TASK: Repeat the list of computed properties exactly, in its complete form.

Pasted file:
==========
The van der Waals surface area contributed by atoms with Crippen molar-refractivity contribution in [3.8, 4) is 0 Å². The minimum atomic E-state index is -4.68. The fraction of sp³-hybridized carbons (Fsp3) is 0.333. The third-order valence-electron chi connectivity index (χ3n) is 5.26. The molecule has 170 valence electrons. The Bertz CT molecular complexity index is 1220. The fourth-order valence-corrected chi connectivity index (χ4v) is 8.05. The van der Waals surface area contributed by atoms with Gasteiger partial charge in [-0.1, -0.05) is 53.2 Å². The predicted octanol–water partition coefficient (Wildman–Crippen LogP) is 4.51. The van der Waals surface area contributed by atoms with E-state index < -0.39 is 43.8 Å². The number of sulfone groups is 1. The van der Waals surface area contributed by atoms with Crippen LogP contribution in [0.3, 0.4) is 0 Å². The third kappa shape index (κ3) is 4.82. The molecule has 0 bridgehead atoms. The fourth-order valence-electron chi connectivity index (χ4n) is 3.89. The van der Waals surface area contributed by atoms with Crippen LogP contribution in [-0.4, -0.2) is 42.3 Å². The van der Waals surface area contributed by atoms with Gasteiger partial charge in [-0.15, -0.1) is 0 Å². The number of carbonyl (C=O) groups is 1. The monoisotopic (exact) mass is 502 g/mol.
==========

The van der Waals surface area contributed by atoms with Crippen molar-refractivity contribution in [3.8, 4) is 0 Å². The minimum atomic E-state index is -4.68. The fraction of sp³-hybridized carbons (Fsp3) is 0.333. The third-order valence-electron chi connectivity index (χ3n) is 5.26. The molecule has 170 valence electrons. The Bertz CT molecular complexity index is 1220. The fourth-order valence-corrected chi connectivity index (χ4v) is 8.05. The van der Waals surface area contributed by atoms with Gasteiger partial charge in [-0.1, -0.05) is 53.2 Å². The predicted octanol–water partition coefficient (Wildman–Crippen LogP) is 4.51. The van der Waals surface area contributed by atoms with E-state index < -0.39 is 43.8 Å². The number of sulfone groups is 1. The van der Waals surface area contributed by atoms with Crippen LogP contribution in [0.3, 0.4) is 0 Å². The third kappa shape index (κ3) is 4.82. The molecule has 0 bridgehead atoms. The fourth-order valence-electron chi connectivity index (χ4n) is 3.89. The van der Waals surface area contributed by atoms with Crippen LogP contribution in [-0.4, -0.2) is 42.3 Å². The van der Waals surface area contributed by atoms with Gasteiger partial charge in [-0.15, -0.1) is 0 Å². The number of carbonyl (C=O) groups is 1. The monoisotopic (exact) mass is 502 g/mol.